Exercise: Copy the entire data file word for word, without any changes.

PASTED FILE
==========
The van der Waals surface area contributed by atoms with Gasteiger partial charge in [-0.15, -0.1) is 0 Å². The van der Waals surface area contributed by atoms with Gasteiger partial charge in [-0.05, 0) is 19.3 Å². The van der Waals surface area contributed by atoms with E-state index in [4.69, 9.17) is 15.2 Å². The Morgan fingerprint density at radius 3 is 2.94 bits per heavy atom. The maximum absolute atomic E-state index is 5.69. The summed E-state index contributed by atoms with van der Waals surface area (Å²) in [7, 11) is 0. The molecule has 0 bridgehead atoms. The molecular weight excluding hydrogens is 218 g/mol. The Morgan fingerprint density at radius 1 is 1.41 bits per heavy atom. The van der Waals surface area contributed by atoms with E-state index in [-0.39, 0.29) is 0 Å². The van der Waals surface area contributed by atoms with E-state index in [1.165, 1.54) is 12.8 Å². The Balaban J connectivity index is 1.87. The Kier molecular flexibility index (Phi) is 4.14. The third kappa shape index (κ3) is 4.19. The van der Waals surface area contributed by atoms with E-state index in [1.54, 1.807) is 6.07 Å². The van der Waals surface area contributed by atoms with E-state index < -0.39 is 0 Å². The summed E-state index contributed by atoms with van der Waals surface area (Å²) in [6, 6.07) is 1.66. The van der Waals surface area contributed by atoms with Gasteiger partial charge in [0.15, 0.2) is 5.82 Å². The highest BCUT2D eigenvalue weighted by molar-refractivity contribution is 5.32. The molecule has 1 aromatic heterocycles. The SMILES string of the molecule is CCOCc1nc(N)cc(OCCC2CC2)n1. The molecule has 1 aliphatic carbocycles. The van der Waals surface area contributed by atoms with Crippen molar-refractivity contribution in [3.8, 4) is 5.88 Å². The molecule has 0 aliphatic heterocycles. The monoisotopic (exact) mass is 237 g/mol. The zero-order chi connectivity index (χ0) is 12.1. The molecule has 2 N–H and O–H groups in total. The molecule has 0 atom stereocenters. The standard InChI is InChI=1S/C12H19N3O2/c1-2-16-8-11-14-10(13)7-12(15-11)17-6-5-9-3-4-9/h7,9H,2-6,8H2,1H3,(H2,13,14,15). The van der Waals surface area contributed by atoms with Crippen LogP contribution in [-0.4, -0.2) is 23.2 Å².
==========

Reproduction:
The van der Waals surface area contributed by atoms with Gasteiger partial charge in [-0.15, -0.1) is 0 Å². The van der Waals surface area contributed by atoms with Gasteiger partial charge in [-0.05, 0) is 19.3 Å². The van der Waals surface area contributed by atoms with E-state index in [4.69, 9.17) is 15.2 Å². The Morgan fingerprint density at radius 3 is 2.94 bits per heavy atom. The maximum absolute atomic E-state index is 5.69. The summed E-state index contributed by atoms with van der Waals surface area (Å²) in [7, 11) is 0. The molecule has 0 bridgehead atoms. The molecular weight excluding hydrogens is 218 g/mol. The Morgan fingerprint density at radius 1 is 1.41 bits per heavy atom. The van der Waals surface area contributed by atoms with E-state index in [-0.39, 0.29) is 0 Å². The van der Waals surface area contributed by atoms with E-state index in [1.165, 1.54) is 12.8 Å². The Balaban J connectivity index is 1.87. The Kier molecular flexibility index (Phi) is 4.14. The third kappa shape index (κ3) is 4.19. The van der Waals surface area contributed by atoms with E-state index in [1.54, 1.807) is 6.07 Å². The van der Waals surface area contributed by atoms with E-state index < -0.39 is 0 Å². The summed E-state index contributed by atoms with van der Waals surface area (Å²) in [6, 6.07) is 1.66. The van der Waals surface area contributed by atoms with Gasteiger partial charge in [0.15, 0.2) is 5.82 Å². The highest BCUT2D eigenvalue weighted by molar-refractivity contribution is 5.32. The molecule has 1 aromatic heterocycles. The SMILES string of the molecule is CCOCc1nc(N)cc(OCCC2CC2)n1. The molecule has 1 aliphatic carbocycles. The van der Waals surface area contributed by atoms with Crippen molar-refractivity contribution in [3.8, 4) is 5.88 Å². The molecule has 0 aliphatic heterocycles. The monoisotopic (exact) mass is 237 g/mol. The zero-order chi connectivity index (χ0) is 12.1. The molecule has 2 N–H and O–H groups in total. The molecule has 0 atom stereocenters. The standard InChI is InChI=1S/C12H19N3O2/c1-2-16-8-11-14-10(13)7-12(15-11)17-6-5-9-3-4-9/h7,9H,2-6,8H2,1H3,(H2,13,14,15). The van der Waals surface area contributed by atoms with Crippen LogP contribution in [-0.4, -0.2) is 23.2 Å².